Although a conservation professional may be uncomfortable providing adverse commentary about the professional conduct of a colleague, it is ethical to do so in appropriate proceedings. Such action contributes to the integrity of the field.
It is important to distinguish between substantiated adverse commentary, and gossip and innuendo. The conservation professional should be aware of the consequences and potential damage to an individual’s professional reputation and to the profession as a whole that may result from gossip and innuendo.
- To ensure that fair and true testimony is available in all appropriate proceedings concerning allegations of unethical conduct.
- To ensure that cultural property is protected from damage resulting from unethical conduct.
- Minimum Accepted Practice
- Adverse commentary must be made in such a way that the individual will be notified of the allegation and have an opportunity to respond. The conservation professional offering adverse commentary must personally ensure that the individual is notified, unless notification is automatic (such as in proceedings under Guideline 13). Failure to do so is professional misconduct.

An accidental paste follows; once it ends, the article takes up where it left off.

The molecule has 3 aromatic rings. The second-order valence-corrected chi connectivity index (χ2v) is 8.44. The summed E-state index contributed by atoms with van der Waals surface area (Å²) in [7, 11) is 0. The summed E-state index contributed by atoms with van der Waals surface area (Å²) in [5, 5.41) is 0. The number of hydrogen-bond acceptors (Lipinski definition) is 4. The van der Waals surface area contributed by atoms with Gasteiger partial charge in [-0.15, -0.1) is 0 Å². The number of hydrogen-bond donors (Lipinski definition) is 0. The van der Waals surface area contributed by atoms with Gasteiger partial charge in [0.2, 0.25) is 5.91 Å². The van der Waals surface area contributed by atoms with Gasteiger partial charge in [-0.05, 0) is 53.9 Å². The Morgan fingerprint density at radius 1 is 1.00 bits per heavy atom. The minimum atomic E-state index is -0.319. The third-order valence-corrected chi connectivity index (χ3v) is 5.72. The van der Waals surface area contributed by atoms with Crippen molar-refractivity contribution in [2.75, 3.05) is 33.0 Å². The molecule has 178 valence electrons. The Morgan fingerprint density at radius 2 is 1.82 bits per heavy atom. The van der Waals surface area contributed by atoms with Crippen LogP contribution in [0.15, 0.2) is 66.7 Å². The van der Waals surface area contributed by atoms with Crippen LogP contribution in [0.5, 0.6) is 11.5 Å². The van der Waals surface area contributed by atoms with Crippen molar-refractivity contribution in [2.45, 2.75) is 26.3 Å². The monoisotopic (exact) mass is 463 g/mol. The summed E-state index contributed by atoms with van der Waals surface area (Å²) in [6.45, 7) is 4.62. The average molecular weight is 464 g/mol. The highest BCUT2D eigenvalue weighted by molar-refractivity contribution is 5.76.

- The conservation professional must provide fair and true testimony when required to testify in proceedings concerning allegations of unethical conduct.
- The conservation professional must not offer unsubstantiated adverse commentary.
Approved by the AIC Board.